Responding to this concern, determining the threat status of all known plant species, as far as is possible, has been identified as a key target for the Global Strategy for Plant Conservation 2011–2020 (ref. 9). This follows the global failure to meet the previous incarnation of this target as of 2010 (ref. 10). It is difficult to determine why, in contrast to vertebrates5,11,12, progress has been so slow, and comprehensive assessments of plant groups are so scarce. Likely reasons include the assumption that there is insufficient information available to assess most plant species against the IUCN Red List Criteria, including data on species' geographic distributions (although much valuable distributional data undoubtedly reside, unsynthesized, in herbaria and botanical collections). In addition, plants lack the popular appeal of some animal groups, making it difficult to attract the funding to support global species assessments. And the costs of such assessments are thought to be restrictively high13,​14,​15,​16,​17,​18.

Here we challenge these assumptions, presenting the results of the largest comprehensive assessment to date of an entire plant taxon, the cacti, against the IUCN Red List Categories and Criteria (1,480 extant species of which 1,478 were evaluated, with two species for which no information could be obtained). We focus on the levels of threat to species, how species at different levels of threat are distributed, the nature of the threats and the practicality of such global species assessments for plants. The cacti are a culturally significant group, perceived as amongst the more charismatic of plant taxa. This has led to a long history of human use, including for private and public ornamental plant collections, leading to major conservation concerns. Surprisingly, only 11% of cactus species had been evaluated for the Red List before 2013. Cacti are distributed predominantly in, and are somewhat emblematic of, New World arid lands (only one species naturally occurs in Africa and Asia; Supplementary Table 1). Despite huge anthropogenic pressures, these regions have not attracted the conservation attention associated with other biomes, particularly tropical forests19,20.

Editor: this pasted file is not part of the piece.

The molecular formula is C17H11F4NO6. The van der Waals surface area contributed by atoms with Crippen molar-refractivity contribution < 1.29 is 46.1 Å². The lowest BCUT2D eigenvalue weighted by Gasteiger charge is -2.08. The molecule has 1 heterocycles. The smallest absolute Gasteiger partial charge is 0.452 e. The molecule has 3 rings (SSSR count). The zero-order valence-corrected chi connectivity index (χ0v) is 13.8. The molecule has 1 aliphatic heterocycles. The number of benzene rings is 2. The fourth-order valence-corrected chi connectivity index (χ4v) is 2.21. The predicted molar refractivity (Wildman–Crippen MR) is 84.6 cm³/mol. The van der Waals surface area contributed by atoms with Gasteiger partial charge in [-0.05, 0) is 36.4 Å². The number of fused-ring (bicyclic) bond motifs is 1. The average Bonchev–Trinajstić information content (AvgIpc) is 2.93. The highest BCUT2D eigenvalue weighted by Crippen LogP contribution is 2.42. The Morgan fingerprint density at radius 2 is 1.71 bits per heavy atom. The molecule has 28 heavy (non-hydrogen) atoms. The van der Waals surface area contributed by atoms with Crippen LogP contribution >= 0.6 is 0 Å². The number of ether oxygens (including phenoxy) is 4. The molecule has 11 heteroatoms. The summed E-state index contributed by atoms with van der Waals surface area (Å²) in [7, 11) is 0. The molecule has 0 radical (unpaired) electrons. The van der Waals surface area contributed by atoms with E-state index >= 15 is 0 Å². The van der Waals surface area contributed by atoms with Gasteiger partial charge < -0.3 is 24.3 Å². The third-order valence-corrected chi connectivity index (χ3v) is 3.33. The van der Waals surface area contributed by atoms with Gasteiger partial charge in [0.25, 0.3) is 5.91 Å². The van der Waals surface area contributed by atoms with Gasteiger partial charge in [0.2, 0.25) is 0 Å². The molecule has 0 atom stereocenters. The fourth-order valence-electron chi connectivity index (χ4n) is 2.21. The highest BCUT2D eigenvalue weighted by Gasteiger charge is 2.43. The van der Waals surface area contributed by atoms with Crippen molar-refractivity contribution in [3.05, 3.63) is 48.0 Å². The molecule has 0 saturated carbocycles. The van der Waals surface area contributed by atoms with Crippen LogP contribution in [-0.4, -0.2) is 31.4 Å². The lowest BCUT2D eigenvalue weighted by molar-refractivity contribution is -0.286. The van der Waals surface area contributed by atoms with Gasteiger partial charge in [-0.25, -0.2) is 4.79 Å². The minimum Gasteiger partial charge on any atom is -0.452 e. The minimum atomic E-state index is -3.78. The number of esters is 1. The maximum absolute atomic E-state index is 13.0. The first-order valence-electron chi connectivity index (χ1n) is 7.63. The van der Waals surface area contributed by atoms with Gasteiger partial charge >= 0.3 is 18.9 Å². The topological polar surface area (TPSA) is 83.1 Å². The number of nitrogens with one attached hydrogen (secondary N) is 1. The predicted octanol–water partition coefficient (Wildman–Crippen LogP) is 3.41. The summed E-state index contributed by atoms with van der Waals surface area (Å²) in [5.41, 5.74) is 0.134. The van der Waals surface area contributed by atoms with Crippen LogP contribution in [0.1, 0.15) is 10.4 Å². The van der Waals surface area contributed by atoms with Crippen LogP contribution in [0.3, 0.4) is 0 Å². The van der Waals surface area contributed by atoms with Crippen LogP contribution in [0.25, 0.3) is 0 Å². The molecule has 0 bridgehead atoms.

1. Anonymous said...

    In other news:


  2. Anonymous said...

    It's quite tragic that the species loss is always far higher then being reported or recognized.

    By my account, measurements (and then the published reports) appear to be off by at least 35%.

    To determine this, go back and look at previous published estimates. Measure the escalation between the two to obtain the 35% error.

    What this also means is current estimates are only accurate for events 2 - 3 year years ago or even longer. Actual species loss events now are at least 35% higher then being reported.

    Within just a few years we're going to start seeing a terrifying rate of species extinctions as additional holes in the biosphere appear. It's probably likely that this won't be accurately reported until several years have passed.

    Most published science is years behind the actual events being measured within the environment. If things were static, this wouldn't matter, but environmental changes are rapidly accelerating.

    Policy makers and enforcement managers are unable to keep up with the accelerating losses. They're not even able to communicate how severe and fast and how widespread they're really are.

    Humans are really out of touch with what is happening.